Ask any die-hard baseball fan to put together a list of the greatest years in baseball history and 1961 is guaranteed to be near the top. Yes, 1927 will always be there, too, as will 1941, 1949, 1998 and (if you're a Cubs fan) 1908. But 1961 is ultra-special, as it's the year of Mantle and Maris chasing the Babe's single-season home run record, the famed asterisk, Whitey Ford's record-breaking shutout streak in the World Series, the Yankees' 109-win regular season and obliteration of Cincinnati in the Series and much more.
It was definitely the Yankees' year, but it was also the year of a fire-balling rookie for the Boston Red Sox out of Ypsilanti, Michigan, by way of Oklahoma University, the Alpine Cowboys, the Minneapolis Millers and Triple-A Seattle. His name? Don Schwall -- and he posted a 15-7 record for a Boston team that finished 33 games out of first place and ten games under .500. He won his first six decisions, extended the dazzling first-year stats to 13-2 and won Rookie of the Year honors. As a bonus, he pitched three innings in the All-Star game and was involved in one of the most controversial plays in All-Star history. As they used to say in the '60s, "How's that for starters?"
Triple threat? You bet!
Schwall was a highly-touted football star in high school, but was even more highly regarded in basketball and baseball, where he earned All-State honors. His basketball skills earned him a scholarship to Oklahoma University, but he played baseball as well and joined future major-leaguers Lindy McDaniel and Eddie Fisher on the Sooners' nearly unhittable pitching staff.
It was Schwall's accomplishments on the hardwood that are still remembered in Soonerland. He set a sophomore scoring record in 1956-57, out-pointed Wilt Chamberlain in a head-to-head battle, and stole the ball in the closing seconds against Oklahoma State and scored the winning lay-up in a two-point win. Why would Sooners fans still remember an obscure basketball game from nearly a half-century ago? Because there's nothing "obscure" about any win in the famed Bedlam Series, and every win is savored forever just as every loss is eternal agony.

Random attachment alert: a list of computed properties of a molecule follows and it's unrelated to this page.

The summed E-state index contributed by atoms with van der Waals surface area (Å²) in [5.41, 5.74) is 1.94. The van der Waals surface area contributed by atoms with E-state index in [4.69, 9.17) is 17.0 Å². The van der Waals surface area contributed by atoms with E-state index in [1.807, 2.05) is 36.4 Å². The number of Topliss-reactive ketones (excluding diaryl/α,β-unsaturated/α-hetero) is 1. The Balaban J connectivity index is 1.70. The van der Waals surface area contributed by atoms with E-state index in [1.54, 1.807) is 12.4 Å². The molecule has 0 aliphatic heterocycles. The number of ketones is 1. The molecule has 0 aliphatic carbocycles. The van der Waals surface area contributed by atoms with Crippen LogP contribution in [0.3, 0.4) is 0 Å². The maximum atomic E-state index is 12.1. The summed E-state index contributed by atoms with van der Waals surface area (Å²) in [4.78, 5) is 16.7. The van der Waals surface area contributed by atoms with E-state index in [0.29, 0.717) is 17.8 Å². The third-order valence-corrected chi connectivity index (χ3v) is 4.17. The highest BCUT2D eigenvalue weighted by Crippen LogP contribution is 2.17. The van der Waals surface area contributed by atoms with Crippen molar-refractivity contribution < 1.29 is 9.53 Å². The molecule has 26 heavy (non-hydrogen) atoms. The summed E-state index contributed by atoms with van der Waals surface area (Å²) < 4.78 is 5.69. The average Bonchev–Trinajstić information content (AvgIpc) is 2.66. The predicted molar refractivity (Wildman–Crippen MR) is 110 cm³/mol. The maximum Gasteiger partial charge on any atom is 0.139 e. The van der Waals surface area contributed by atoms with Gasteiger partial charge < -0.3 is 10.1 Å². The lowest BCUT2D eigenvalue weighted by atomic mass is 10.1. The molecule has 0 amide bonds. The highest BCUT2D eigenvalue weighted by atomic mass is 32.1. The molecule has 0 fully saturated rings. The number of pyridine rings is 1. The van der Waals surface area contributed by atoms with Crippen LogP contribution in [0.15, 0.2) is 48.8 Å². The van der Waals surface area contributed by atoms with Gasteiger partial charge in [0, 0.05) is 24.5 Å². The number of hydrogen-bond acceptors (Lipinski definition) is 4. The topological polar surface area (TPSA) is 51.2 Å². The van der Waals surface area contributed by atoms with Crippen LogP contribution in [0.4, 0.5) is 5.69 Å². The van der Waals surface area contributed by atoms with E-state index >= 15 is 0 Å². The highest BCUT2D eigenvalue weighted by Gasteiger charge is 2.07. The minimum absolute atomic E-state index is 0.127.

Sign here, kid!
After two years of college and just one year of varsity competition Schwall inked a professional contract with the Boston Red Sox. He stayed in school but his days of collegiate sports were done. His first pro stop came two years later with Alpine, Texas, where he burned up the league with a 26-6 mark. The Red Sox promoted him to the Minneapolis Millers, where he was 17-8 the following year. When he started 3-1 with Triple-A Seattle in 1961 he was called up to majors.
How did a rookie pitcher manage to handle the pressure-cooker that was Fenway Park in the 1960s? "They made it easy for me," Schwall recalls. "I already knew the players because we had been together in spring training. I was rooming with fellow rookie Carl Yastrzemski and his great attitude took a lot of pressure off. Besides that, the fans were wonderful. I was winning at a time when the Red Sox were struggling and they gave me lots of encouragement."
If a tie is like kissing your sister, then pucker up.
There were two All-Star games in 1961, a format that began in 1960 and ended in 1962. The white-hot Schwall was tabbed to pitch the middle innings for the Americans. In front of the hometown Fenway crowd Stan Musial greeted Schwall in his first inning of work. Schwall struck him out. Did it really mean anything? Obviously, it did. "I still have a photo of the moment that hangs in my office today," Schwall said.
Schwall shut down the Nationals in the fourth and fifth innings as the American League clung to a 1-0 lead. Sandy Koufax was now the opposing pitcher so the chances of the Americans scoring again were minimal. Then came the controversial play. With two on and two out in the sixth inning Schwall induced the National League hitter into a routine high-hopper to short. Instead of charging the ball, Luis Aparicio stood there like he was waiting for a bus. What should've been an inning-ending ground-out became a game-tying infield hit. Aparicio redeemed himself on the next play with a sparkling stop behind second to preserve the tie.